The third protagonist is Doctor Charles Fuller, a young man who failed to live up to the expectations of his father, a prominent surgeon. His real love is music, and one of his duties is as bandmaster to the small group of staff members who play in the band that provides the music for the dance held every Friday for the asylum’s inmates, which is the one time each week when the male and female patients are allowed to mix. Charles is interested in the Eugenics movement, which was popular among a number of scientists and politicians – notably one Winston Churchill – at the time. Charles doesn’t completely subscribe to the view that the ‘feeble minded’ should be sterilised to prevent breeding, and instead wants to explore the benefits of music as therapy. He’s a complex character, and possibly the most interesting of the three narrators; he wants to do the best for the people in his care, and hopefully make a name for himself along the way, but as the story progresses his desperation to prove himself and his conflicted feelings about his sexuality lead him to a dangerous obsession which clearly illustrates how easily the line between sanity and insanity can blur.
Ms. Hope does a splendid job of depicting the lives of the inmates and staff at the asylum and of creating an atmosphere of darkness, apprehension and uncertainty. The days are monotonous, and the weeks would merge into one another were it not for the Friday night dance held in the beautiful ballroom. The inmates look forward to this one chance to snatch some sort of normality in their lives, and it’s here that Ella and John finally meet. Their illicit friendship and romance is carried on through letters which they exchange whenever they can. John’s is a poetic soul and his letters are beautiful, but Ella, to her shame, cannot read, and gets her friend Clemency Church to read them to her and then write her responses. Clem is a private patient at Sharston, sent there by her well-to-do family as the result of a suicide attempt and diagnosed as having ‘hysteria’ – in reality a convenient label for a woman who didn’t do as she was told or didn’t fit the pattern as to what society dictated a woman should be.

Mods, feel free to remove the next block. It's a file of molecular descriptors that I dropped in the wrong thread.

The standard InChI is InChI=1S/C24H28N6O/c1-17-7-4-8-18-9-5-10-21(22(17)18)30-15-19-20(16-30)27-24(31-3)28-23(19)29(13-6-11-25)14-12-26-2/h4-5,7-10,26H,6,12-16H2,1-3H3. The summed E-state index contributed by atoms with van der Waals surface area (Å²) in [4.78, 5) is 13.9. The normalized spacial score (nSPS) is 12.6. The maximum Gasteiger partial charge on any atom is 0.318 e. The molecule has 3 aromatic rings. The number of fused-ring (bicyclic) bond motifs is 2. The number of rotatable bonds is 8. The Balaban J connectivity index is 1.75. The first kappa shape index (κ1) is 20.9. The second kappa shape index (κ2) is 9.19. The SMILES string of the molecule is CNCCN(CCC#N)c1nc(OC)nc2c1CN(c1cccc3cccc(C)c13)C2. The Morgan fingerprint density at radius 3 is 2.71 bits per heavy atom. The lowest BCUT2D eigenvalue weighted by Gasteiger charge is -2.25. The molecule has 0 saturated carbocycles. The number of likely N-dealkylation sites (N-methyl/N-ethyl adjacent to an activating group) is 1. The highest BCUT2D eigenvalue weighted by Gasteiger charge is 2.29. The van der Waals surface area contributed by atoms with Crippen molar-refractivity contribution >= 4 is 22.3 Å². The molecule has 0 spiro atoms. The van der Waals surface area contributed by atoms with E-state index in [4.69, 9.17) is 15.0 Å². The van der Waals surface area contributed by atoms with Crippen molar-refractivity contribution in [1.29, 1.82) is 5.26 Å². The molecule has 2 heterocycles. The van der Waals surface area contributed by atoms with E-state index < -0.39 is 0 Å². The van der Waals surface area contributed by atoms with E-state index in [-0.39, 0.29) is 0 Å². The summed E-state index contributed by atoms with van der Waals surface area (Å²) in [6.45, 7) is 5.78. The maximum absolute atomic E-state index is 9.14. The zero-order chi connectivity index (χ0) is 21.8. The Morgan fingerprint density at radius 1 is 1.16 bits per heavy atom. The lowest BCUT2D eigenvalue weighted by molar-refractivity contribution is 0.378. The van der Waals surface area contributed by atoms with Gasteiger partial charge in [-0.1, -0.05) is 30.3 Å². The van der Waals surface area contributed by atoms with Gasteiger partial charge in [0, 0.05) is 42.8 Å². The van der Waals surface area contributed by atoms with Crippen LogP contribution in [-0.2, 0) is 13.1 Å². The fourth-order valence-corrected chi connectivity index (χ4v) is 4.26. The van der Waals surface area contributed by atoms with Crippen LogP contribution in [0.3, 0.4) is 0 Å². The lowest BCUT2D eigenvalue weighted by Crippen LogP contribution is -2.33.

The Ballroom was inspired by the author’s discovery that her great-great grandfather had been an inmate at the West Riding Mental Hospital, upon which Sharston Asylum is loosely based. But at its heart, it is a compelling, touching story about keeping hope alive and seeking light in dark places. The novel is perhaps a little slow to start, but that is really my only criticism; once it got going, I became completely engrossed in the world within the walls of this harsh institution and in the slowly unfolding lives of the characters. The writing is superb and often poetic, and the ending, while bittersweet, is moving and emotionally satisfying. This is a book to be savoured and one I’d heartily recommend to fans of evocative and well-written historical fiction.